Important update: Healthcare facilities
CDC has updated select ways to operate healthcare systems effectively in response to COVID-19 vaccination. Learn more
UPDATE
Given new evidence on the B.1.617.2 (Delta) variant, CDC has updated the guidance for fully vaccinated people. CDC recommends universal indoor masking for all teachers, staff, students, and visitors to K-12 schools, regardless of vaccination status. Children should return to full-time in-person learning in the fall with layered prevention strategies in place.
UPDATE
The White House announced that vaccines will be required for international travelers coming into the United States, with an effective date of November 8, 2021. For purposes of entry into the United States, vaccines accepted will include FDA approved or authorized and WHO Emergency Use Listing vaccines. More information is available here.
UPDATE
Travel requirements to enter the United States are changing, starting November 8, 2021. More information is available here.

Off to a Great Start

Off to a Great Start
Updated Aug. 19, 2022
Subscribe to the Weekly Review

Interpretive Summary for August 19, 2022

Off to a Great Start

It’s back to school time again, and parents and caregivers across the country are concerned about keeping their kids safe in the changing COVID-19 landscape. Last week CDC released new COVID-19 guidance, including an update to recommendations for K-12 schools and Early Care and Education (ECE) programs. The new guidance helps schools protect students and staff, including people who are at increased risk.* Here are some ways to stay safe at school.

  • Stay home when you’re sick. Even if it isn’t COVID-19, staying home still lowers the risk of spreading infections to other people.
  • Get tested. Test immediately if you have COVID-19 symptoms. If you test positive, follow recommendations for isolation. If you were exposed to COVID-19 and do not have symptoms, wait at least 5 full days after your exposure before testing. If you test negative—and you used an at-home test—see FDA instructions on repeat testing.
  • Mask up. Staff and students should wear masks indoors if their COVID-19 Community Level is high, if they have been exposed to COVID-19, or if they are returning from isolation. To check your COVID-19 Community Level, visit COVID Data Tracker.
  • Practice good hand hygiene and respiratory etiquette. Students should learn proper handwashing and to cover coughs and sneezes.
  • Optimize ventilation, especially in places with high COVID-19 Community Levels. Effective ventilation and air filtration are important parts of COVID-19 prevention.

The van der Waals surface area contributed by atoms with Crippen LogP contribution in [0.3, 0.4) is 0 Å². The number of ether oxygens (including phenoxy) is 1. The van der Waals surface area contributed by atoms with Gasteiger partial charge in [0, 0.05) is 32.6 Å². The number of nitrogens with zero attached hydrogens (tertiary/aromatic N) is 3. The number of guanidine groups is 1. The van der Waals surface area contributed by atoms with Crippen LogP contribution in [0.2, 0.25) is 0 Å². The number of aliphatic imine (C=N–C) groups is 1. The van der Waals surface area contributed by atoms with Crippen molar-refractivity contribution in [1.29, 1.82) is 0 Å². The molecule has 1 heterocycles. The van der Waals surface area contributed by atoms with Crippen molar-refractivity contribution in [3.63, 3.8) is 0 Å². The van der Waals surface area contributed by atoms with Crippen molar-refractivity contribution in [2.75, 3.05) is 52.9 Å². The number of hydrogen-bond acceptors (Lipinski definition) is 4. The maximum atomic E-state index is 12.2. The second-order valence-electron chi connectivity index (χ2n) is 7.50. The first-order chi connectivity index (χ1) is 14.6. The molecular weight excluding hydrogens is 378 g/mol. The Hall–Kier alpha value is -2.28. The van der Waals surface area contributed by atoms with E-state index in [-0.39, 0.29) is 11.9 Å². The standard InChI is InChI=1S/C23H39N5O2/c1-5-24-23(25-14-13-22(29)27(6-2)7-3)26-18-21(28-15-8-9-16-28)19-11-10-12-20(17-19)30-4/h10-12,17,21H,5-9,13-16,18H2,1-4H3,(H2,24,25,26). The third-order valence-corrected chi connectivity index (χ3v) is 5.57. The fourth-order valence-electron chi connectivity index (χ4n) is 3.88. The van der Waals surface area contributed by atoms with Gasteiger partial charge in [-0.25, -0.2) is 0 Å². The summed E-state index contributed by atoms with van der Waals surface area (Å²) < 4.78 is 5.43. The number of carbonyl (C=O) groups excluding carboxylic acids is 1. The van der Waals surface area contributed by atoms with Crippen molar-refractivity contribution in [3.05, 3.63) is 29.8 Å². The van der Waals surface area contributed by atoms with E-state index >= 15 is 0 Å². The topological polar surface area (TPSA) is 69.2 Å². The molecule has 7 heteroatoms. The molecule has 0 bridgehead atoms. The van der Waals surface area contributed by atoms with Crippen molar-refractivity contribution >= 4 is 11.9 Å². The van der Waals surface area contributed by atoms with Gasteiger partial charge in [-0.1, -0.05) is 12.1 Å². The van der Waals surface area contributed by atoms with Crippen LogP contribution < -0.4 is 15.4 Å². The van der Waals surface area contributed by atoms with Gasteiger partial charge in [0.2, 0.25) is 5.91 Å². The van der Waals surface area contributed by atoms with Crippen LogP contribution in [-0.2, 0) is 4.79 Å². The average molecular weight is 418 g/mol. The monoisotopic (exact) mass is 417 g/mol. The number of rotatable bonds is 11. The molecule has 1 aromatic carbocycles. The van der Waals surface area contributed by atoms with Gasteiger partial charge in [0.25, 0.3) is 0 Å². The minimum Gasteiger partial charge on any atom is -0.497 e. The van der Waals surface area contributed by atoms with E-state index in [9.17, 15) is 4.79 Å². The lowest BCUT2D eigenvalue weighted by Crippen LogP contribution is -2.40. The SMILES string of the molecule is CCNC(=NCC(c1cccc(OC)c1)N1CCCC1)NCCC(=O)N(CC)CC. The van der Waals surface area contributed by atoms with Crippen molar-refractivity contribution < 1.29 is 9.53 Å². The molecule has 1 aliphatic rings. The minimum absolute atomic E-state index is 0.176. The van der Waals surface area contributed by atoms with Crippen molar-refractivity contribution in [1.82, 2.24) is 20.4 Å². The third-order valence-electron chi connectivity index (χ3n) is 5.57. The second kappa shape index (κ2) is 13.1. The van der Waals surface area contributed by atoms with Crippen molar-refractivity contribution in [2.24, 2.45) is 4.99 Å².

Schools are safer when students and staff are up to date on their vaccinations. All children ages 6 months and older are eligible for COVID-19 vaccines, and children 5 years and older are eligible for boosters. Children have been less affected by COVID-19 compared with adults, but they can get sick with COVID-19 and can spread it to others around them. Keeping all children healthy and safe is the key to getting this school year off to a great start.

Learn more about the new school guidance: Giving Every School the Tools to Prevent COVID-19 Spread and Stay Safely Open All Year Long.

*Some students might need additional protections in the classroom—including those who are immunocompromised, with complex medical conditions, or with certain disabilities that can put them at higher risk of severe outcomes from COVID-19. Learn more about actions you can take to protect yourself and others.

COVID-19 Community Levels

As of August 18, 2022, there are 1,091 (33.9%) counties, districts, or territories with a high COVID-19 Community Level, 1,324 (41.1%) counties with a medium Community Level, and 805 (25.0%) counties with a low Community Level. Compared with last week, this represents a moderate decrease (−5.7 percentage points) in the number of high-level counties, a marginal increase (+0.5 percentage points) in the number of medium-level counties, and a moderate increase (+5.2 percentage points) in the number of low-level counties. Overall, 49 out of 52 jurisdictions* had high- or medium-level counties this week. The District of Columbia, New Hampshire, and Nevada are the only jurisdictions to have all counties at low Community Levels.

To check your COVID-19 Community Level, visit COVID Data Tracker. To learn which prevention measures are recommended based on your COVID-19 Community Level, visit COVID-19 Community Level and COVID-19 Prevention.

*Includes the 50 states, the District of Columbia, and U.S. territories.

U.S. COVID-19 Community Levels by County

Map of U.S. COVID-19 Community Levels by County 08-12-2022 green is low, yellow is medium, orange is high, grey is no data

Reported Cases

As of August 17, 2022, the current 7-day moving average of daily new cases (95,652) decreased 9.9% compared with the previous 7-day moving average (106,116). A total of 93,124,238 COVID-19 cases have been reported in the United States as of August 17, 2022.

Variant Proportions

CDC Nowcast projections* for the week ending August 20, 2022, estimate that the combined national proportion of lineages designated as Omicron will continue to be 100% with the predominant Omicron lineage being BA.5, projected at 88.9% (95% PI 87.6-90.1%).